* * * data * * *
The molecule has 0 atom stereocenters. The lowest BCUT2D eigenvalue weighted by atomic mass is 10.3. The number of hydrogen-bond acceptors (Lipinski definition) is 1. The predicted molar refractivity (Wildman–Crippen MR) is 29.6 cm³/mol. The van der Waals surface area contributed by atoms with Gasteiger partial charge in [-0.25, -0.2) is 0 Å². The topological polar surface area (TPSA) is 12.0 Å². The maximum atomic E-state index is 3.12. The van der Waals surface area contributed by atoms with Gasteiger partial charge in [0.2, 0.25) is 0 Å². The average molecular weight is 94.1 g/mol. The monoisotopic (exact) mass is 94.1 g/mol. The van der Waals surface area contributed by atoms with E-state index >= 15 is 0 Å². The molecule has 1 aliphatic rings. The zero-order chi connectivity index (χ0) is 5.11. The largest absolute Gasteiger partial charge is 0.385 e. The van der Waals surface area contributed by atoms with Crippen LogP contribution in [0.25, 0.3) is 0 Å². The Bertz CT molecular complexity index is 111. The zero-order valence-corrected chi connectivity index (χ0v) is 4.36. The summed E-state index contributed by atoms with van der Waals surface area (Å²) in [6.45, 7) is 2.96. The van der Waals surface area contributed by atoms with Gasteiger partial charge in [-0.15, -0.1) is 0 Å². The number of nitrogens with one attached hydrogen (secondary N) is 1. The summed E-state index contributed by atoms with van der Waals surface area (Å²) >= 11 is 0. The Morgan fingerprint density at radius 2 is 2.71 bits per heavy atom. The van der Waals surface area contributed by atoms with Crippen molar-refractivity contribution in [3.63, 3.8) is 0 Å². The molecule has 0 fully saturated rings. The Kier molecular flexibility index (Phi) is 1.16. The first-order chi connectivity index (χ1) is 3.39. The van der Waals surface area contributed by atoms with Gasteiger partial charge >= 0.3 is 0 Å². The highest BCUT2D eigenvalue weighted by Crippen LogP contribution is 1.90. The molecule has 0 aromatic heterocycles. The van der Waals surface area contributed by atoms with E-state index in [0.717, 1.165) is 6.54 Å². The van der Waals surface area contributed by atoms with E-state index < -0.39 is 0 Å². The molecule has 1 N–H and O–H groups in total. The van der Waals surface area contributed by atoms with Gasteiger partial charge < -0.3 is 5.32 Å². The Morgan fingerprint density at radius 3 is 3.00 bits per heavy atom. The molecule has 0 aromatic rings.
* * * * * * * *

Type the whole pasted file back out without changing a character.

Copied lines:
The molecule has 0 atom stereocenters. The lowest BCUT2D eigenvalue weighted by atomic mass is 10.3. The number of hydrogen-bond acceptors (Lipinski definition) is 1. The predicted molar refractivity (Wildman–Crippen MR) is 29.6 cm³/mol. The van der Waals surface area contributed by atoms with Gasteiger partial charge in [-0.25, -0.2) is 0 Å². The topological polar surface area (TPSA) is 12.0 Å². The maximum atomic E-state index is 3.12. The van der Waals surface area contributed by atoms with Gasteiger partial charge in [0.2, 0.25) is 0 Å². The average molecular weight is 94.1 g/mol. The monoisotopic (exact) mass is 94.1 g/mol. The van der Waals surface area contributed by atoms with E-state index >= 15 is 0 Å². The molecule has 1 aliphatic rings. The zero-order chi connectivity index (χ0) is 5.11. The largest absolute Gasteiger partial charge is 0.385 e. The van der Waals surface area contributed by atoms with Crippen LogP contribution in [0.25, 0.3) is 0 Å². The Bertz CT molecular complexity index is 111. The zero-order valence-corrected chi connectivity index (χ0v) is 4.36. The summed E-state index contributed by atoms with van der Waals surface area (Å²) in [6.45, 7) is 2.96. The van der Waals surface area contributed by atoms with Gasteiger partial charge in [-0.15, -0.1) is 0 Å². The number of nitrogens with one attached hydrogen (secondary N) is 1. The summed E-state index contributed by atoms with van der Waals surface area (Å²) >= 11 is 0. The Morgan fingerprint density at radius 2 is 2.71 bits per heavy atom. The van der Waals surface area contributed by atoms with Crippen molar-refractivity contribution in [3.63, 3.8) is 0 Å². The molecule has 0 fully saturated rings. The Kier molecular flexibility index (Phi) is 1.16. The first-order chi connectivity index (χ1) is 3.39. The van der Waals surface area contributed by atoms with Gasteiger partial charge >= 0.3 is 0 Å². The highest BCUT2D eigenvalue weighted by Crippen LogP contribution is 1.90. The molecule has 0 aromatic heterocycles. The van der Waals surface area contributed by atoms with E-state index in [0.717, 1.165) is 6.54 Å². The van der Waals surface area contributed by atoms with E-state index < -0.39 is 0 Å². The molecule has 1 N–H and O–H groups in total. The van der Waals surface area contributed by atoms with Gasteiger partial charge < -0.3 is 5.32 Å². The Morgan fingerprint density at radius 3 is 3.00 bits per heavy atom. The molecule has 0 aromatic rings.